I blame myself for my son’s color blindness

The Yomiuri ShimbunDear Troubleshooter:

I’m a housewife in my 60s. I feel responsible for my son’s color blindness.

Since he was very young, he has been interested in working in the railway industry. He studied very hard at a vocational school in the field and became a top student.

However, when he takes an examination for train drivers and conductors, he always reaches the final interview but fails because of the color vision test in the physical examination.

Once, he started working at a travel agency. However, he couldn’t give up on his dream. So he took an examination for train station staff because the application guideline did not mention a color vision test. Although he smoothly reached the final interview, he was shocked to learn a color vision test was required.

As my father was color blind, I inherited the genes. I’m very sorry my son can’t make his dream come true because of genes even though he works hard. Nevertheless, he says: “It’s not your fault, mother. It’s the fault of the companies’ systems.”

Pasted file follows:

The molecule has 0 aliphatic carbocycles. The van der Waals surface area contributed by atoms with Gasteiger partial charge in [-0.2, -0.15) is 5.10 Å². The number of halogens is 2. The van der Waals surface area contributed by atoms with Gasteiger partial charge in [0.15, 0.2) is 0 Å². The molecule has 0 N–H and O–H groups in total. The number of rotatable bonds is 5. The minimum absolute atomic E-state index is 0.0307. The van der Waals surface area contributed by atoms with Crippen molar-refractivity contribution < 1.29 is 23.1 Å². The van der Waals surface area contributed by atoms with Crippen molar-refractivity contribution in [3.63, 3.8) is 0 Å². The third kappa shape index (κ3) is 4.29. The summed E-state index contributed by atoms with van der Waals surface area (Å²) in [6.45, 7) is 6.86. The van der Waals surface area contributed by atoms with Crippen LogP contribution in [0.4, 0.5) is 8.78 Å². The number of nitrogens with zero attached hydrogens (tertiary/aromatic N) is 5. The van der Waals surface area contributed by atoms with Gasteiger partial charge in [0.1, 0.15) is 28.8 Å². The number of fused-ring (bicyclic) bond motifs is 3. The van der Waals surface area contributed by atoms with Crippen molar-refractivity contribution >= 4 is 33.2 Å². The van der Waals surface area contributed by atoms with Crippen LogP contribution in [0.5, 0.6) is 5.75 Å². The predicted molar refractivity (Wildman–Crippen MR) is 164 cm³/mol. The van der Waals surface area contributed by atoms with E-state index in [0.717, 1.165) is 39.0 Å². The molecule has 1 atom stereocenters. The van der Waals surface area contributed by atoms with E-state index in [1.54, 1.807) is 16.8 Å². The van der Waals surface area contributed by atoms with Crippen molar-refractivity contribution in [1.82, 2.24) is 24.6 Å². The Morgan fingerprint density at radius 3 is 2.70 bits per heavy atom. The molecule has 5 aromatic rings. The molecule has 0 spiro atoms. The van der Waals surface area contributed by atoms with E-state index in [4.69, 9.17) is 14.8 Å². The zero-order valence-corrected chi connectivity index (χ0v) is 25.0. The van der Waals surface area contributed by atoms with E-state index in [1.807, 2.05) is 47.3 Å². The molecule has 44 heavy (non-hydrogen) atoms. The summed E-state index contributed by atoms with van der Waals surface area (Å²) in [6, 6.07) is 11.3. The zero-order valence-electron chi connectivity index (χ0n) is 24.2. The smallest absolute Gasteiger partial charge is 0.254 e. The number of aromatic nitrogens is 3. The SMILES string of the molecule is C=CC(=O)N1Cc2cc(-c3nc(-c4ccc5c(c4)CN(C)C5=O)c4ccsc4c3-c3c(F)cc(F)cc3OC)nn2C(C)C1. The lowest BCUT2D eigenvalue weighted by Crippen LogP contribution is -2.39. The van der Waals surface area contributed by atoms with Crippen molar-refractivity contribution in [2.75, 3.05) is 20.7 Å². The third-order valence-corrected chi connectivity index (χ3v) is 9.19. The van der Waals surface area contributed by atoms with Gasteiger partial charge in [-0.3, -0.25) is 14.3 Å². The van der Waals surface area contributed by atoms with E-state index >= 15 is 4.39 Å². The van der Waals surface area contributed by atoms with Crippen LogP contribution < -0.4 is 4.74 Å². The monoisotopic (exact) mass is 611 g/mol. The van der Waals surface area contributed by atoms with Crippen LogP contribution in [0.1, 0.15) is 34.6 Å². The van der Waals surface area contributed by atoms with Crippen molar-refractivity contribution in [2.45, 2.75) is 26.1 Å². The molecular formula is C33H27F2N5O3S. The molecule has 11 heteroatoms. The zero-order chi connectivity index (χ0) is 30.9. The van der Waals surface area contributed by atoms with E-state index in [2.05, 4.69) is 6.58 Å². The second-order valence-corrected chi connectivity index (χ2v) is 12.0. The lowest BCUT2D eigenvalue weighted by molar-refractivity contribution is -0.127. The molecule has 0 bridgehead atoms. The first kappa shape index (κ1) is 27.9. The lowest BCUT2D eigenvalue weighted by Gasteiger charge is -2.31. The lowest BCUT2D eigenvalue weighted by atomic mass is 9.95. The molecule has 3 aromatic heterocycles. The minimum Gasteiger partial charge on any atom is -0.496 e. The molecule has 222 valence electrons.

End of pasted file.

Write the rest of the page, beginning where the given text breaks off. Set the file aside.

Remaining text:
But I can’t stop feeling pity for my son.

A, Osaka Prefecture

Dear Ms. A:

You blame yourself for your son’s not being able to make his dream come true. I can understand how sad you feel. However, I think you are wrong to think you are responsible.

His color blindness stems from the genes he inherited from you, but that can’t be helped. Your son understands this quite well. Although he is very disappointed, he said, “It’s not your fault.” That is a great thing for him to say, and you should be proud of raising him to be such a person.

As you didn’t mention the result of the final interview for the station staff examination, I don’t know how seriously the company takes the result of the color vision test.

If he turns out to be unsuccessful, will he think he is being unfairly treated by the company and bear a grudge against it for a long time, or will he look for another place where he can actively participate while keeping his affection for railway trains? I hope you warmly see that he feels like choosing the latter.

We all have various problems. No matter how hard we try for something, it sometimes can never be materialized.

Nevertheless, I hope you will support him so that he can look forward and live positively by gratefully accepting what he is given without abandoning his hope. This may be a duty of you as a parent, who has more life experience than him.

Masami Ohinata, professor

(from Dec. 17, 2015, issue)Speech

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